Hitting the wall
The effects of the upcoming Highway 50 detour on the expected visitor boom during the Amgen Tour of California are unknown, but some businesses worry that it will blight the brightest spot in what typically is a slow month for South Tahoe tourism.
“The closure is horribly timed,” said Mike Murphy, who owns Roadrunner Gas Station in Meyers. “I was really disappointed when I read on Way2Tahoe.com that they could’ve started as early as April 15.”
The start date was pushed from April 15 to the first week of May because of storms and high wind, Caltrans spokeswoman Deanna Shoopman said. The project was pushed back again from the earliest weather-permitted start date of May 1 because the first round of form liners, which determine the look of the new rock wall, had too sharp of corners and did not pass muster with one of the agencies charged with approving them, Shoopman said.
The four agencies who have to approve the form liners are Caltrans, the Tahoe Regional Planning Agency, U.S. Forest Service and the California Office of Historic Preservation. Shoopman would not say which agency did not approve the first round of form liners. The May 11 start date was chosen because that is when the form liners with more rounded corners can be finished and delivered, Shoopman said.
The TRPA rejected the first form liners on April 18 because they would’ve created a rock wall that did not preserve the qualities of the existing historic barrier, spokesman Jeff Cowan said. The contractor, C.C. Myers, built the form liners using artist renderings of the new wall rather the existing historic rock wall, he said.
The California State Historic Preservation Office made the recommendation that the historic look and design of the rock wall be maintained. After that, it became TRPA’s requirement as we are the designated historic preservation agency in the Basin and Cal SHPO was not involved in the permitting or review of the wall after their initial assessment, Cowen said.
“We didn’t have a choice,” Cowan said. “They were not doing what was required.”
The problem lies with the communication between Caltrans and the contractor, he said. The TRPA did everything it could to save the contractor time, he said. The TRPA was also willing to issue a grading season exception to allow work to start in April, but the weather forced Caltrans for forgo an early start, Cowen said.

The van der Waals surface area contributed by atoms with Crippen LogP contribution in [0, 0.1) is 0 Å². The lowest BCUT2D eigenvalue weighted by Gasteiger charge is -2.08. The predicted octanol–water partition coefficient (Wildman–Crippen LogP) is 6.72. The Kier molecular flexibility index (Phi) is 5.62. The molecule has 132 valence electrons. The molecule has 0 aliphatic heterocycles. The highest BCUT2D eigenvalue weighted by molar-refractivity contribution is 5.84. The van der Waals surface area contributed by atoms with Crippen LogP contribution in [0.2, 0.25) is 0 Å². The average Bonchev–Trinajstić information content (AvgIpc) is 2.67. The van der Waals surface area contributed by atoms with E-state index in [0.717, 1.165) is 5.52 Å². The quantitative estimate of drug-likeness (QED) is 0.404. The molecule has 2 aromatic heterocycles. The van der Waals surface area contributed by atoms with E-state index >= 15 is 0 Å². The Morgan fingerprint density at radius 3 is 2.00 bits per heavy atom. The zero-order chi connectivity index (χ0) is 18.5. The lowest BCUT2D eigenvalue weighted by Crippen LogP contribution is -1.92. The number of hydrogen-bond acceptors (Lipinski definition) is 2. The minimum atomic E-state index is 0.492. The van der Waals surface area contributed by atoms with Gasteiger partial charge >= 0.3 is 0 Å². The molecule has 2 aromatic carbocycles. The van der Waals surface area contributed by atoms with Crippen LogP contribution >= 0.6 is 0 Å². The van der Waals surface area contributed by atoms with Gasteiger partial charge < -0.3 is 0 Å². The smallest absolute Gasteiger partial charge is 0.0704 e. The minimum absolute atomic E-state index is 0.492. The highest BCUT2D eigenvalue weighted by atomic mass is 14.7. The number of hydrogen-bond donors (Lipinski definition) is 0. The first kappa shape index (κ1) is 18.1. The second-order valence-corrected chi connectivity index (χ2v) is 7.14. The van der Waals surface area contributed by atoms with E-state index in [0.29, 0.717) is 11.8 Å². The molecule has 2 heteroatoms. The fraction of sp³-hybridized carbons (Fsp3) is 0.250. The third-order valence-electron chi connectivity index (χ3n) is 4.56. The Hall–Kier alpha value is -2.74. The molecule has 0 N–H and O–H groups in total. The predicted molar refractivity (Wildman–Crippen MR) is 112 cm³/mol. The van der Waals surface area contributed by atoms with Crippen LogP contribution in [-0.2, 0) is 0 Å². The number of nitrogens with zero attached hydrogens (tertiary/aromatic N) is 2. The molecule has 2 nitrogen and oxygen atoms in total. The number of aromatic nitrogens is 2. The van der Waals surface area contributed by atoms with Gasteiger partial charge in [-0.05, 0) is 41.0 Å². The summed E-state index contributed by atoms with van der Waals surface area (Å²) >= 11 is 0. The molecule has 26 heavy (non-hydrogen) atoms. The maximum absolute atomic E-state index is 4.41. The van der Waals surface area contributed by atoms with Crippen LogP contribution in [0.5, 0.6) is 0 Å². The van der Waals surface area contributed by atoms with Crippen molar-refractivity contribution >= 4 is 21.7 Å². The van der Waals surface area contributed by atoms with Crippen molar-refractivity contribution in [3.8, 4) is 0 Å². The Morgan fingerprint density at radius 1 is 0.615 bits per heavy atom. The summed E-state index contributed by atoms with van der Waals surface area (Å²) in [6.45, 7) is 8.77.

“TRPA staff share in the excitement of this race coming to Tahoe and the Agency has made every possible effort to permit the Echo Summit historic rock wall project in a way that would not interfere with the AMGEN weekend,” TRPA Community Liaison Jeff Cowen said. “We know how important the race is to our communities and did our part to meet deadlines and to preserve this important piece of Tahoe’s history with Caltrans.”
Lauren Lindley, a manager at the Pearl Izumi factory store at the “Y,” said the closure could cost her thousands in revenue, but it’s hardly a surprise that it will fall across the bicycle event.
“I hope that the lack of traffic due to the closure does not affect the city’s current love affair with promoting cycling tourism, as it’s something that I feel very strongly about,” Lindley wrote in an e-mail.
The Lake Tahoe South Shore Chamber of Commerce, the Lake Tahoe Visitors Authority, Sen. Ted Gaines , R-Roseville, and Caltrans had a conference call May 2 to discuss the timing of the closure. Caltrans did offer to move the start of the closure back to May 16, said South Shore chamber executive director Betty “B” Gorman. After thinking it over and inviting input from a number of lodging and business interests, the group decided to continue with May 11.
“We believe it was the wisest decision based on what was placed in front of us,” Gorman said.
Overlapping the closure with the Tour of California was weighed against having it coincide with Memorial Day. That the May 11 start date had already been announced through a variety of media in a number of locations was also a factor, Gorman said. But either way, for South Shore businesses, there was going to be an impact.
“There really was no win for us anywhere,” Gorman said. “We lost our win when the work wasn’t started last week.”
But instead of “crying over spilled milk,” the Chamber is focusing on how to promote the detour as a scenic drive and how to help businesses lessen the impact of the closure Gorman said.
“It is what it is,” she said. “We have to move forward from this point.”
The chamber and the LTVA are using radio, iPhone, newspaper, social media and press releases to mitigate the effect of the highway closure.
Gorman, Shoopman and LTVA director Carol Chaplin all said they believe an event as prestigious as the Amgen Tour of California would draw fans regardless of a 35-mile detour.
“The fans will get here,” Gorman said. “They will not not come because of the roads.”
Businesses on Highway 88 are looking at the closure as an opportunity. Though the lifts won’t be turning, Kirkwood will have its inn open.
“We are really excited about the closure,” said spokesman Michael Dalzell. “We see that as a huge business opportunity.”
A lot of people in the Bay Area don’t realize how beautiful the detour out Highway 88 and Highway 89 is, Dalzell said.
GaryAir, an air charter service that flies to Tahoe, is also eyeing the road construction as an opportunity.
“Having a plane stationed (in Tahoe) for both the Amgen and Highway 50 closure would cut down on costs,” said company vice president Dave Guerrieri. “I anticipate there would be a demand for that.”
There will be one-way traffic control on May 9-10. Six weeks of one-way traffic control will follow the detour. The traffic control will halt at noon on May 27 for Memorial Day weekend and will be finished by the July 4 weekend. The official detour, project updates and specials from businesses are posted Way2Tahoe.com.